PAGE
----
This was the inspiration for the SQL Server Standard magazine I used to publish. We looked at this journal from Pinnacle Publications and thought if they could sell this magazine, we could as well. It's now SQL Server Solutions and while I haven't seen it in awhile, it had some great content years ago. However at $300 a year, I'm not sure there's that much value in the magazine when there are so many other publications around for free or less money. This is essentially 6 books and do you think you get more value then from 6 books?
I don't think so.
To me, this magazine is getting fat from relatively few subscribers that like the journal format. Good for them, but I wouldn't recommend this. In flipping through the sample issue, I don't see content that is substantially better than what I put out for free.
This one is the most common site that I see people talk about. In fact, I get a few complaints a year emailed to me, asking for refunds of their subscription fees. Why they email me, I'm not sure. Maybe they are confusing one Steve (Jones) with another (Wynkoop). Most likely I think they come to SQLServerCentral so often, it's second nature. And when someone says they didn't pay to subscribe to SQLServerCentral, they email me.
In any case.
The SSWUG model originally was that of an aggregator of SQL, XML, and other content. Kind of like a domain specific search engine. I think Oracle and DB/2 as well. It was a mix of original content and content available around the Internet, with the catch that you had to pay to get the links. I, along with a few other authors, were upset that our content was appearing on SSWUG, where people had to pay to get the link when they could come to our sites and view the content for free. It appears that SSWUG has changed as I don't see content from around the web on the site.
This site has a lot of regular content, both SQL Server, Oracle, Sharepoint, and XML stuff in both text and video. There's a SSWUG TV show that regularly appears and is well produced. Steve Wynkoop hosts it and has a great studio set up, much better than anything I have. I'd like to get there, but it's time, money, and not sure it fits for me. At least not right now.
I don't have a paid membership at SSWUG, which costs about $80 a year, mostly because I don't think I'd get that much from the content. I'm a good self-starter, read a lot, and can find things around. I flipped through the authors on SSWUG, most have no bio, and aren't people I've heard of. A few have written some articles for me, and so I'd question the value of paying for their work at SSWUG.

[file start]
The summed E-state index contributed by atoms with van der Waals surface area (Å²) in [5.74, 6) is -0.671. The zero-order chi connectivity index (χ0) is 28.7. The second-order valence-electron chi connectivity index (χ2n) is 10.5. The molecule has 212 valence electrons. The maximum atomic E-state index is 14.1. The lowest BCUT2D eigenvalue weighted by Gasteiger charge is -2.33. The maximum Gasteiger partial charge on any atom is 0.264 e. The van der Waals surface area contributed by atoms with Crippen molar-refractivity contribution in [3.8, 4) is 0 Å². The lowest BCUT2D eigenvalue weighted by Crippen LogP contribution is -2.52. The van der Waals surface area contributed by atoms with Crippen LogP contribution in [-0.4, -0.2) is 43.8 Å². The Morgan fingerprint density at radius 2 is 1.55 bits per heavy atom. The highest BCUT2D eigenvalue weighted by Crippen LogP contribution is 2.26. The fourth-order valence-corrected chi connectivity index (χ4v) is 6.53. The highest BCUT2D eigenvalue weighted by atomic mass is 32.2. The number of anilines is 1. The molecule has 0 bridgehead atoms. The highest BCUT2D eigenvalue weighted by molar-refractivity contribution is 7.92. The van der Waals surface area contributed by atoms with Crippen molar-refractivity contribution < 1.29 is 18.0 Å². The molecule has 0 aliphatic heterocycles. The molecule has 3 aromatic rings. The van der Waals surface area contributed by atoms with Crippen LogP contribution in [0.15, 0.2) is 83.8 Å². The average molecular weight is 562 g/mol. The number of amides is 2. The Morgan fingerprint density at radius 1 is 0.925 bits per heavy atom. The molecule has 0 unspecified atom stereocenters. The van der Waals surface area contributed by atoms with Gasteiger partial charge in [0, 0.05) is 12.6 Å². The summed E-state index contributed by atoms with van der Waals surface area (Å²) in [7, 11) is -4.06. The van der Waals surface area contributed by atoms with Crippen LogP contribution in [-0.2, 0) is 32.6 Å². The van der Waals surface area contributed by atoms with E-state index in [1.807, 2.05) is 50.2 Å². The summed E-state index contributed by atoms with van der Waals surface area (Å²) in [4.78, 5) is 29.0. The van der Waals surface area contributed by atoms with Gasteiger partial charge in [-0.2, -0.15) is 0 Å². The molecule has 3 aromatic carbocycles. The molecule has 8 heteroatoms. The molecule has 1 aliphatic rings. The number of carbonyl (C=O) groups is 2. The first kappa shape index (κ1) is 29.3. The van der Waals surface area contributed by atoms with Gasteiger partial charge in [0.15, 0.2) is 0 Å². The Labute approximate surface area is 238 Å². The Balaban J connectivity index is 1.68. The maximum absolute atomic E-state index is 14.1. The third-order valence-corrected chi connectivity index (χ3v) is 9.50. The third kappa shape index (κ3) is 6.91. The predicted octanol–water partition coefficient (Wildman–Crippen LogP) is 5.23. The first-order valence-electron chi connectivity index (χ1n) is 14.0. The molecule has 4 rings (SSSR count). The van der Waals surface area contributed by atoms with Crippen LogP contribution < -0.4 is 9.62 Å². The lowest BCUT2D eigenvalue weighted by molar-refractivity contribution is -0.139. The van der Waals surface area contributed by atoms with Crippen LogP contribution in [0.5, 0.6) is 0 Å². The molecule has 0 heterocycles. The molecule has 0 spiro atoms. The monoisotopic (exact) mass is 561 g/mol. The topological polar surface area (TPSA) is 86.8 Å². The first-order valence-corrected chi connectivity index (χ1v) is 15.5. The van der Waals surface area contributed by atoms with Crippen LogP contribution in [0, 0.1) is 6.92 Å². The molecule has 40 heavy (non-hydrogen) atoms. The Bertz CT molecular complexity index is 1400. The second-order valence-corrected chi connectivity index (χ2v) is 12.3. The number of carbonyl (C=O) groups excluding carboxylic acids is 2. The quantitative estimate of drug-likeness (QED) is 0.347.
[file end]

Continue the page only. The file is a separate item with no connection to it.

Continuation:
Try it if you want, but buyer beware. I'm not refunding your money if you don't like it.
It's not an articles site yet, but I see that section in beta. However this site comes up a lot in Internet searches, so I mention it.It's a site where you can get information by subscribing, and the experts that answer your questions get paid somehow. Plans range from $12.95 a month to $99 a year.
Is this worth it? I don't think so. A guarentee of an answer in an hour is pretty good, but I bet most questions on SQLServerCentral are answered within an hour. I bet MSDN, StackOverflow, and many other sites boast the same track record, and you have acknowledged experts in their fields, MVPs and others, answering the questions. You can see what other things they've answered, get their bios, etc. In other words, gain some confidence from their answers.
If this site paid well, I'm certain I'd see lots of MVPs and other experts recommending it since they'd be working there. My guess is the corporate owners of this site make most of the money. I think most experts work for free, so I wouldn't recommend this location.
I love books, I love my Kindle, and I think books are a great way to dive into a topic. They don't necessarily give you practical information, but they are great references, they're organized, and I think they give a great jumpstart into a new topic.
I definitely think there is value in having books, especially as I am seeing more and more focused books on topics like Backup and Recovery, Full-Text Search, and more.
There are lots of them out there. I run SQLServerCentral, there's SQLTeam, Database Journal, SQL-Server-Performance, SearchSQLServer, and more. We don't always organize the information, and don't necessarily lead you from point A to point B, but we have lots of great articles, scripts, and other sources of information to help you learn.
One thing I will say is that we have some great forums as well, so if you want to have someone assist you in learning, ask a question. I bet you'll get a response, and someone will help you move forward, something quite a few paid resources won't do.